The Uncomfortable Truth: You Own Your Growth

I think this fact is unappreciated by most of us (myself included).

A lot of us think that the organization we work for is somehow responsible for our professional growth by giving us interesting projects to work on, giving us well-timed and well-delivered trainings, giving us leadership roles and so on. Unfortunately, what happens when the organization doesn’t deliver on these expectations is that we end up dissatisfied and disengaged. We start looking for a way out, only to realize that blaming the current organization for lack of growth/skills doesn’t cut it outside. Nobody cares!!

Your potential employers don’t care how you got the relevant skills. They only care if you have those skills. This is the part that is underappreciated.

The leaders you see and admire are basically a sum of their experiences. So, if they seem to able to handle all kinds of projects, it’s because they stepped up and took on different kinds of projects. If they can figure out the right technology to use, it’s because they have failed using the wrong technology. If they seem to know how to do great presentations, it’s because they have been presenting for ages.

So, if you are aren’t able to grow in an organization, don’t stay there for long. Of course, that’s easier said than done, but leave you must, when you can. And this is where many of us walk into a dangerous trap – we choose to stay back because we have achieved a comfortable inertia. I’d argue this is one of the most damaging things you could do to your long-term career success.

Let’s be clear about what ‘growth’ is – it’s not just the next hay-point promotion or sexy new title. If these don’t involve substantial learning or upskilling opportunities, best to avoid these temptations. Again, I know this is easier said than done – most of us are conditioned to accept what makes us look good (especially on social media). But times are changing rapidly, and empty titles mean very little without real skill upgrades to back them.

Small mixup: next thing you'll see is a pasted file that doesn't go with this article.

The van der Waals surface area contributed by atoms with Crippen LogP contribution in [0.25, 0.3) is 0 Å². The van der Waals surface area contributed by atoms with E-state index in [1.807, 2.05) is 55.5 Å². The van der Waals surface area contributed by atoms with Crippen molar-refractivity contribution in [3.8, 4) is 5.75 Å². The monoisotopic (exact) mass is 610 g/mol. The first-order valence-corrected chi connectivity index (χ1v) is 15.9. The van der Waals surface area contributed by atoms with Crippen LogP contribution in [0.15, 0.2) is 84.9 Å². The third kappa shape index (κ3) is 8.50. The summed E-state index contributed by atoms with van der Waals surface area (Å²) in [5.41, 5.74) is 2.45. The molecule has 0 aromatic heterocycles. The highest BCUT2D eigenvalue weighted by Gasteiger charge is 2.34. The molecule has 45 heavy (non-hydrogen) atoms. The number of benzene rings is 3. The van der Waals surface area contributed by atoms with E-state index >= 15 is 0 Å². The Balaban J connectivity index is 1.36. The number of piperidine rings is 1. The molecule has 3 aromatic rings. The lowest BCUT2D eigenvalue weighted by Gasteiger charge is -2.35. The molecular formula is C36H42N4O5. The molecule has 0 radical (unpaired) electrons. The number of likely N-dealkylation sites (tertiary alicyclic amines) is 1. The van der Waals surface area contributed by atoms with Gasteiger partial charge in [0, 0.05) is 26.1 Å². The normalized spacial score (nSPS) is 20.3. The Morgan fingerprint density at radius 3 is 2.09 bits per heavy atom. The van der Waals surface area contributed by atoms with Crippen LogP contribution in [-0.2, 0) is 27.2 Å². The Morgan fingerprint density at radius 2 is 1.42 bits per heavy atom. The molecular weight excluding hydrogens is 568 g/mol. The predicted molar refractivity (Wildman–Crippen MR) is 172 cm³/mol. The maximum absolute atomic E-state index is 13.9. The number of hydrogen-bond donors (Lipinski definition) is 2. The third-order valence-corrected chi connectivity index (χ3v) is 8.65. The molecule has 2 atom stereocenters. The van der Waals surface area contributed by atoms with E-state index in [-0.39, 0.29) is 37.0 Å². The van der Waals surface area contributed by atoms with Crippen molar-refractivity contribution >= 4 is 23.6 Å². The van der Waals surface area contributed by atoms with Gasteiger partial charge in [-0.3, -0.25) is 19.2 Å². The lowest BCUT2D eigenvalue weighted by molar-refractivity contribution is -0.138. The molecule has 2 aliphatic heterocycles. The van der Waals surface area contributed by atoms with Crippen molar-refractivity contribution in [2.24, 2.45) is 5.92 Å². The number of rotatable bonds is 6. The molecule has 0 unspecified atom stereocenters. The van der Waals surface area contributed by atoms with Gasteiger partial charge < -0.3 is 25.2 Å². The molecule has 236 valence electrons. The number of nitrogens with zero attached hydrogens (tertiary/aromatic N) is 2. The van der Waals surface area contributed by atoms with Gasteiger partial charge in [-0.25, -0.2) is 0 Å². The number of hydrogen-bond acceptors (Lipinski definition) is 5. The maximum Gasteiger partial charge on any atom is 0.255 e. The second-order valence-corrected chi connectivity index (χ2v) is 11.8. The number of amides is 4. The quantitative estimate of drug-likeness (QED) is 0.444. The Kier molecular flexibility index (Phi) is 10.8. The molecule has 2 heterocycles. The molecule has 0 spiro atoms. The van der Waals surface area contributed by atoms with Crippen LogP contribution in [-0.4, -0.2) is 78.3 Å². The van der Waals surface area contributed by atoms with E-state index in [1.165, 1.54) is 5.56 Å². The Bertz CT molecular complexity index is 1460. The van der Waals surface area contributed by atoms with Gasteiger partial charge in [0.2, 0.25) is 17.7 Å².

When we own our own growth, there is proactivity and push involved. Volunteering for new opportunities, especially risky ones, become immensely important. The moment we do that, we (mostly) see this strategy start paying dividends in our current organization. Leaders tend to allocate interesting or innovation projects to those who are willing and energized to make them a success – whether the projects ultimately succeed is actually less important. Chances are, you will be rewarded for sticking your neck out than staying safe within your comfort zone. 

If you are in an organization that does make an effort to proactively ‘grow’ you, I am certain that you are already owning your growth triggering a virtuous cycle (take ownership-become proactive-get assigned new projects- grow and loop).

If not, it shouldn’t matter Luckily, we live in an era where we are not dependent on our organizations to prepare us for the future. Barring leadership, there is virtually no skill that we can’t gain on our own.

So if you find yourself spending slouching comfortably in cafeteria, complaining about lack of growth in your current organization, it’s time to step up and take control of your growth.

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